What You Need to Know About Real Estate Investments: Flipping

Jim Lowenstern, President of Castles Unlimited, explains how flipping a house can be a great real estate investment.

It takes a certain savvy type of investor to consider flipping a house, but the promise of turning a quick, efficient profit can be irresistible. By buying a rundown or unappealing property and swiftly increasing its value, a "flipper" can sell at a higher price and pocket the difference.

If you think you might be interested in flipping a house, there are a few things you need to know, and the first is simply the process of how to buy a piece of real estate. Most flippers have likely bought a home previously, but for those who haven't, it's a good idea to start out by gaining a familiarity with the ins and outs of buying a home and, of course, to engage the services of an adept real estate agent who can help navigate the process of making an offer, securing a mortgage, and closing the deal.

As with any real estate transaction, it's important for the buyer to investigate the specific market in which he or she is investing. As a flipper, you'll be especially concerned with matters like whether the market is on an uptick or a downswing and the prospects for resale in the near future. Once you've done your due diligence with that sort of research, you can start to search for the right property to buy.

The best piece of advice I can give a first-time flipper is to avoid getting in over your head! You need to have a clear plan for the location and type of property you're looking for, the improvements you're willing to make, and the amount of time it will take to turn the property around. Start small and get  your feet wet before you take on anything too complicated or daunting.

So, what type of property are you looking for? Are you equipped to make vast, house-wide improvements, or are you hoping for a quick fixer-upper? What is your budget? Are you aiming for installing new carpet or hardwoods, doing a little (or a lot) of painting, putting in a fence or new roof, or even updating bathrooms or a dated kitchen? You need to think about whether the renovations you're willing to make are largely cosmetic, or whether you're willing to dig deep and rescue a house on the brink of being condemned. Remember to think about what will appeal to buyers at resale. What's the median home price in the neighborhood, and what sorts of amenities will buyers be looking for? Is a garage a must? A deck? How about multiple bathrooms? Make sure you don't make so many improvements that you price yourself right out of the surrounding market.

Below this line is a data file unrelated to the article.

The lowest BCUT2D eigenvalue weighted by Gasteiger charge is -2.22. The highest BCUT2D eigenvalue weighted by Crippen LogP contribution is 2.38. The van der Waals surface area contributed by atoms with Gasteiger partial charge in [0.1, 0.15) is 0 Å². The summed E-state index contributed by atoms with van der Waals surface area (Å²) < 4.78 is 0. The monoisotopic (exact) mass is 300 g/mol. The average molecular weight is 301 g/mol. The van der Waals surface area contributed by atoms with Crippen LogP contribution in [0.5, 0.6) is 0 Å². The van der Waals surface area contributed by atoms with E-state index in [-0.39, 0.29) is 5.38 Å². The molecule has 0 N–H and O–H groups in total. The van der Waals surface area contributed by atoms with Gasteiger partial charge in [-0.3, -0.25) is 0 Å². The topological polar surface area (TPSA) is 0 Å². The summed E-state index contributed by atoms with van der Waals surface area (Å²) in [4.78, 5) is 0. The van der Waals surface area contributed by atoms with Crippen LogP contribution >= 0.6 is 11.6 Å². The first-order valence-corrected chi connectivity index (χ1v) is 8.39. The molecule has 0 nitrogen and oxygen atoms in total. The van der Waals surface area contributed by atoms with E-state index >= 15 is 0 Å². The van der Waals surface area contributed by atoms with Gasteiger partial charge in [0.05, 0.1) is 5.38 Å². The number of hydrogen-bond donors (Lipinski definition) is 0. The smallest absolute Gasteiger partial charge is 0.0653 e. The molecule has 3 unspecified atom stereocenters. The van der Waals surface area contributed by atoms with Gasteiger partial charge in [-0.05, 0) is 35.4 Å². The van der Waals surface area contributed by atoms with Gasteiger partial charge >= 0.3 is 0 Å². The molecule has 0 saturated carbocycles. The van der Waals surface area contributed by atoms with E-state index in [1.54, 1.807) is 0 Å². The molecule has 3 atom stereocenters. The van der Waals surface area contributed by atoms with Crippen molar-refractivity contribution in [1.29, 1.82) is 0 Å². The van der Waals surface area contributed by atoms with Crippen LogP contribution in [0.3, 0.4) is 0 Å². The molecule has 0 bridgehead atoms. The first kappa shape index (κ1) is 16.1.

Once you've found the house you're planning to make over, you'll need to secure a loan. And don't forget that you'll need to factor in financing for those improvements you wish to make – which you may need to take into consideration when you obtain a loan to buy the property. Make sure you have more money than you expect to spend on repairs and improvements in case of unexpected expenses. If you don't have a lot of extra cash on hand up front, you'll need to factor excess cash into the loan you are seeking.

Now the house is yours and your job is to go in and make the improvements necessary to increase the property value. You'll want to make sure that above all, you cover any repairs that would deter a potential buyer. And think twice about an expensive kitchen or bathroom remodel, because this type of renovation can be costly and you don't want to fall into the trap of spending more on the remodel than you'll recoup during the resale. If possible, make improvements yourself, or hire cheap labor (such as college students to paint walls and spruce up landscaping) to minimize your costs.

Once you're satisfied that you've made improvements that have increased the value of the property, you're ready to prepare and stage the house for resale. Furnished houses are more inviting to potential buyers than unfurnished, but only if the furnishings and fixtures aren't shabby; the last thing you want to do is to get a house looking great and then outfit it with anything that will lessen its appeal. By the same token, you want prospective buyers to see the house as a canvas for them to fill in, so don't get too cutesy or dramatic with the décor. As a rule, neutral tones work best. And as you would with any home, put some effort into making the home look inviting and don't forget the value of curb appeal.

Your real estate agent can help you put the house back on the market for a significantly higher price than you bought it. Make sure your agent knows the improvements you've made in order to be able to highlight them to prospective buyers.

Once the house sells, you can pay off the loan and record your pocket your newfound earnings. After all that hard work, you've earned the windfall. Good luck!

This post is contributed by a community member. The views expressed in this blog are those of the author and do not necessarily reflect those of Patch Media Corporation. Everyone is welcome to submit a post to Patch. If you'd like to post a blog, go here to get started.


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